Read this story form the Daily Telegraph on the concerns being raised by German brewers over the effects of natural gas fracking on the water they use to make beer. (May 23, 2013)
The Brauer-Bund beer association is worried that fracking for shale gas, which involves pumping water and chemicals at high pressure into the ground, could pollute water used for brewing and break a 500-year-old industry rule on water purity.
Germany, home to Munich's annual Oktoberfest - the world's biggest folk festival which attracts around 7m visitors - has a proud tradition of brewing and beer drinking.
Under the "Reinheitsgebot", or German purity law, brewers have to produce beer using only malt, hops, yeast and water.
"The water has to be pure and more than half Germany's brewers have their own wells which are situated outside areas that could be protected under the government's current planned legislation on fracking," said a Brauer-Bund spokesman.
Watch this report by Global TV's Jas Johal, digging deeper into Premier Christy Clark's controversial Liquefied Natural Gas scheme. (May 1, 2013)
The Council of Canadians, along with the Transnational Institute and Corporate Europe Observatory, released a report this week examining the threat that a proposed Canada-EU free trade deal would have on a community’s ability to implement fracking regulations and fracking bans on both sides of the Atlantic. Canada began negotiations with Europe on the Comprehensive and Economic Trade Agreement (CETA) in 2009 and hope to conclude the agreement by this summer. As Canadian negotiators visit Brussels this week to continue negotiations, the report warns the proposed investment protection clauses in the agreement would jeopardise governments’ ability to regulate or ban fracking.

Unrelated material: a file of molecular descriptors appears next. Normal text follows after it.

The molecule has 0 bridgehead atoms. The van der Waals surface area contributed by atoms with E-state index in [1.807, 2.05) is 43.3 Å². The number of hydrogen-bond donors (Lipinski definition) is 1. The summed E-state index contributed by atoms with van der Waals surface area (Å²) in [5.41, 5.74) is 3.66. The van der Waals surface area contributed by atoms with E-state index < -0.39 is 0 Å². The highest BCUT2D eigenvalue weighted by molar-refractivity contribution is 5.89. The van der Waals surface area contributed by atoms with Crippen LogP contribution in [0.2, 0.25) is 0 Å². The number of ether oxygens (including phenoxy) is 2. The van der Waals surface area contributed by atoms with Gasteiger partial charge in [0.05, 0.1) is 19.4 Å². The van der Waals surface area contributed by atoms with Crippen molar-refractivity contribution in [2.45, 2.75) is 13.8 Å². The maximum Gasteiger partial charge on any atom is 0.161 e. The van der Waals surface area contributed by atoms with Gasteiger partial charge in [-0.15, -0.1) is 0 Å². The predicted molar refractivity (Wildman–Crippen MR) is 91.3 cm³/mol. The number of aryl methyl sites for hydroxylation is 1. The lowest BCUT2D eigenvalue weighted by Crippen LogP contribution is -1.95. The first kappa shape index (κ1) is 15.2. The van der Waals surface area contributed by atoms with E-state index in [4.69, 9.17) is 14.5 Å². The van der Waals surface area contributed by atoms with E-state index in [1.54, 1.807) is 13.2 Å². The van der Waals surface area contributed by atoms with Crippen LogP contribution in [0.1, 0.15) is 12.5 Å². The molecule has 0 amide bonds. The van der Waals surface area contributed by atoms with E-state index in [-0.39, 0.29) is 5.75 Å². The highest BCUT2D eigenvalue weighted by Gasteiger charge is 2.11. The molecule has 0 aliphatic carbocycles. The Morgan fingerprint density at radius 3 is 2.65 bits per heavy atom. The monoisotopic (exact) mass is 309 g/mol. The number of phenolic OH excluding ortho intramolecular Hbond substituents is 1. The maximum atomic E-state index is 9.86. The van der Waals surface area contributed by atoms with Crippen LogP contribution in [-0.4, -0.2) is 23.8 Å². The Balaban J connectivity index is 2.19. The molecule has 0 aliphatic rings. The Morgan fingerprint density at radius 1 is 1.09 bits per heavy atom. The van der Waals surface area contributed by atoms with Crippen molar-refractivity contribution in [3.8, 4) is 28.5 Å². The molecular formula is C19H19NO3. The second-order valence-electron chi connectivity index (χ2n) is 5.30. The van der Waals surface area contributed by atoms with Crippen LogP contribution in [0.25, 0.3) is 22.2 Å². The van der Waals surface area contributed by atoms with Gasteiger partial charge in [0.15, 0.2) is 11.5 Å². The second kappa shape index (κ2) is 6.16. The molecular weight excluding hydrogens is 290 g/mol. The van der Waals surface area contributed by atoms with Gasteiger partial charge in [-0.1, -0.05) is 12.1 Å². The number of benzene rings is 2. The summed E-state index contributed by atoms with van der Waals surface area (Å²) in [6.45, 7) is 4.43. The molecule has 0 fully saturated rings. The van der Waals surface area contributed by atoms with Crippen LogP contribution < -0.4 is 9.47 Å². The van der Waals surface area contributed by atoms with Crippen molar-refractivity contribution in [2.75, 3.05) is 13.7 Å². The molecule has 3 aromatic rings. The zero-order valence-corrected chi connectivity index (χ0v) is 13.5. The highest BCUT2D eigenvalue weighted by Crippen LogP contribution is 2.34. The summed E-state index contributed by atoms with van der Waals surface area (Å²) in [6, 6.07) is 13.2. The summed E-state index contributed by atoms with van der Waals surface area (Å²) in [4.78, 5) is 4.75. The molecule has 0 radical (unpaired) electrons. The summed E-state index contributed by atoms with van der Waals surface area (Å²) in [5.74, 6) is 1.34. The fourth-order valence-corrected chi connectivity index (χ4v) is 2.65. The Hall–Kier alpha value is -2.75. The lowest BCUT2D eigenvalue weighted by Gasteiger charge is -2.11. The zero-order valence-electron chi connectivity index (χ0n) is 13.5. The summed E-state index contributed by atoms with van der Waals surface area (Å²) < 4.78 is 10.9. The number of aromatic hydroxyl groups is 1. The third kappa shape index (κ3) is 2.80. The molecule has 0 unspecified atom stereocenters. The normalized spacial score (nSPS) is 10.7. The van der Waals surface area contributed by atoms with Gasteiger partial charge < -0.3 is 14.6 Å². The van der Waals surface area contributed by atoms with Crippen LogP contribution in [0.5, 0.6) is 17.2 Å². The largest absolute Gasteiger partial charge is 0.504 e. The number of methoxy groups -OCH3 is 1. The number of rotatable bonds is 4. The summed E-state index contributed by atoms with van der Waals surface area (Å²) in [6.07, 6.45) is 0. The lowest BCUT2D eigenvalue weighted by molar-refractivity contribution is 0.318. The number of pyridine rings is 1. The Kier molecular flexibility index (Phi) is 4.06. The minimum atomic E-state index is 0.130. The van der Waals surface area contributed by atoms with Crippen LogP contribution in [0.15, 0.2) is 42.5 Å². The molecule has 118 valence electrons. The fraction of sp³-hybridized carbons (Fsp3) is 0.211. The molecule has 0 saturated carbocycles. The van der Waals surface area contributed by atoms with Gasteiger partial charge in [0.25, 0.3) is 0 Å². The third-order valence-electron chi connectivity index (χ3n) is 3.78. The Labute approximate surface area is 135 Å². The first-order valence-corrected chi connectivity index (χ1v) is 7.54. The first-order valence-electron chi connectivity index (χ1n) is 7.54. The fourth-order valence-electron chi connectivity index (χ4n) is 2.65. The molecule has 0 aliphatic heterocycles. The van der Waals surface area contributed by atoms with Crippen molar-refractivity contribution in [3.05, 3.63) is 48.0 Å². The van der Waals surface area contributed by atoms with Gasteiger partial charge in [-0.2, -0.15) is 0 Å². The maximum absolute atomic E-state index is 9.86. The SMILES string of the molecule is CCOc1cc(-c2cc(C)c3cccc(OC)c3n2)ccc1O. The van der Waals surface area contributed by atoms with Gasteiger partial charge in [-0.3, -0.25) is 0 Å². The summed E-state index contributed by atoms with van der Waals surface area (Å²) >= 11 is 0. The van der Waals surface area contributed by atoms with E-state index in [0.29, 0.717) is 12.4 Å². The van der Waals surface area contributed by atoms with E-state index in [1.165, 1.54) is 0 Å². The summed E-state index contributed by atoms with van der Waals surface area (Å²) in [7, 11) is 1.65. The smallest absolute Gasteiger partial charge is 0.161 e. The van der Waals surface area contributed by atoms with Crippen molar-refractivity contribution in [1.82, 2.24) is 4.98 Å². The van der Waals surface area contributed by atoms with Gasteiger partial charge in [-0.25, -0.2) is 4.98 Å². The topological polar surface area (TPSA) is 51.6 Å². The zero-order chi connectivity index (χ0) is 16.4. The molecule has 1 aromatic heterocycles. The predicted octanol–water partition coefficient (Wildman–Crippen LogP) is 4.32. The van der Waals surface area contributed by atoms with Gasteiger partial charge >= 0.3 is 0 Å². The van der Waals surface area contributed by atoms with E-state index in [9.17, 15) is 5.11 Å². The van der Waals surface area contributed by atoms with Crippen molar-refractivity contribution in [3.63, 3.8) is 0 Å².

Read this story from the Canadian Press on Monday's televised leaders' debate in the lead-up to BC's May 14 provincial election. The NDP's confusing position on fracking featured prominently. (April 29, 2013)
Green Party Leader Jane Sterk quizzed both Clark and NDP Leader Adrian Dix on their environmental policies and Conservative Leader John Cummins trolled for votes by pointing out the Liberals weren’t likely to win the election so casting a vote in his direction would send a message.
But the most hard-fought exchanges were between Clark and Dix, as they traded barbs over whose economic platforms were likely to leave the province in better shape.
The HST “damaged every business on the way in and on the way out,” Dix charged, throwing out early the issue that did more than any other to damage Liberal fortunes in the province and prompted former premier Gordon Campbell to resign.
Clark responded that she had kept a commitment to give British Columbians a say in the matter and instead tried to focus the discussion on what the Liberals regard as an NDP platform that does nothing to create jobs.
The NDP has made skills training a focus of its platform, saying the Liberals have cut money for those programs.
“Instead of investing in skills training, the government has cut skills training,” Dix said.
Retorted Clark: “In your plan, Mr. Dix, you’re talking about training people and giving them the education they need to go find jobs in Alberta.”